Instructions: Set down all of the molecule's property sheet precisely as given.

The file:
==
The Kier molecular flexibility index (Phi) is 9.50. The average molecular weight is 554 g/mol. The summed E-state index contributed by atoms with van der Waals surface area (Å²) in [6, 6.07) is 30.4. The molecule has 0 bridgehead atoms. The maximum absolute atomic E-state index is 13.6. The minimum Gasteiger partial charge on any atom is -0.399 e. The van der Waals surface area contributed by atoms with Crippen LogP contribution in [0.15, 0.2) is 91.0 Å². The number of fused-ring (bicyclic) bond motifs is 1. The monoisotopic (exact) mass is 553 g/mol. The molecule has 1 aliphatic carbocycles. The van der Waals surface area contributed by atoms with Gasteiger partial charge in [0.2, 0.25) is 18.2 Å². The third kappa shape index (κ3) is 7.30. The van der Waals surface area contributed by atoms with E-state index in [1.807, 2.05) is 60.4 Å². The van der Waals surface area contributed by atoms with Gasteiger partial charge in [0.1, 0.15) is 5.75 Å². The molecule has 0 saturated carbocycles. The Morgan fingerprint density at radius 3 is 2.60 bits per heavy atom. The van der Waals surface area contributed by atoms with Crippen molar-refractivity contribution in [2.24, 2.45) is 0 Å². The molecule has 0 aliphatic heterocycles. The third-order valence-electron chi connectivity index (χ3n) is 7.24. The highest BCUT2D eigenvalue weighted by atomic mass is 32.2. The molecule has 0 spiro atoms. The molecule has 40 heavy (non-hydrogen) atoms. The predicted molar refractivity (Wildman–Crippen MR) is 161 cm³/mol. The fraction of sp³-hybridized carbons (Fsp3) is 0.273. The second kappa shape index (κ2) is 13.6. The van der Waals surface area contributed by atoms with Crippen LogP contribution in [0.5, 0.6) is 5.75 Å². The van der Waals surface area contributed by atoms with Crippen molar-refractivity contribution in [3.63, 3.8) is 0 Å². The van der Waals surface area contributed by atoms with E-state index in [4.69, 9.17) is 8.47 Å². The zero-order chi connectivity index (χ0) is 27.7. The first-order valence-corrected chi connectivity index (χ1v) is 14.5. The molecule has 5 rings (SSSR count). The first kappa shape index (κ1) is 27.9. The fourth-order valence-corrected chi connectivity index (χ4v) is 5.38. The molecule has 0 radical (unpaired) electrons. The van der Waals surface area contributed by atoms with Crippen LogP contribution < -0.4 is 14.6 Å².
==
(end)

The Kier molecular flexibility index (Phi) is 9.50. The average molecular weight is 554 g/mol. The summed E-state index contributed by atoms with van der Waals surface area (Å²) in [6, 6.07) is 30.4. The molecule has 0 bridgehead atoms. The maximum absolute atomic E-state index is 13.6. The minimum Gasteiger partial charge on any atom is -0.399 e. The van der Waals surface area contributed by atoms with Crippen LogP contribution in [0.15, 0.2) is 91.0 Å². The number of fused-ring (bicyclic) bond motifs is 1. The monoisotopic (exact) mass is 553 g/mol. The molecule has 1 aliphatic carbocycles. The van der Waals surface area contributed by atoms with Gasteiger partial charge in [0.2, 0.25) is 18.2 Å². The third kappa shape index (κ3) is 7.30. The van der Waals surface area contributed by atoms with E-state index in [1.807, 2.05) is 60.4 Å². The van der Waals surface area contributed by atoms with Gasteiger partial charge in [0.1, 0.15) is 5.75 Å². The molecule has 0 saturated carbocycles. The Morgan fingerprint density at radius 3 is 2.60 bits per heavy atom. The van der Waals surface area contributed by atoms with Crippen molar-refractivity contribution in [2.24, 2.45) is 0 Å². The molecule has 0 aliphatic heterocycles. The third-order valence-electron chi connectivity index (χ3n) is 7.24. The highest BCUT2D eigenvalue weighted by atomic mass is 32.2. The molecule has 0 spiro atoms. The molecule has 40 heavy (non-hydrogen) atoms. The predicted molar refractivity (Wildman–Crippen MR) is 161 cm³/mol. The fraction of sp³-hybridized carbons (Fsp3) is 0.273. The second kappa shape index (κ2) is 13.6. The van der Waals surface area contributed by atoms with Crippen LogP contribution in [0.5, 0.6) is 5.75 Å². The van der Waals surface area contributed by atoms with Crippen molar-refractivity contribution in [3.63, 3.8) is 0 Å². The van der Waals surface area contributed by atoms with E-state index in [4.69, 9.17) is 8.47 Å². The zero-order chi connectivity index (χ0) is 27.7. The first-order valence-corrected chi connectivity index (χ1v) is 14.5. The molecule has 5 rings (SSSR count). The first kappa shape index (κ1) is 27.9. The fourth-order valence-corrected chi connectivity index (χ4v) is 5.38. The molecule has 0 radical (unpaired) electrons. The van der Waals surface area contributed by atoms with Crippen LogP contribution < -0.4 is 14.6 Å².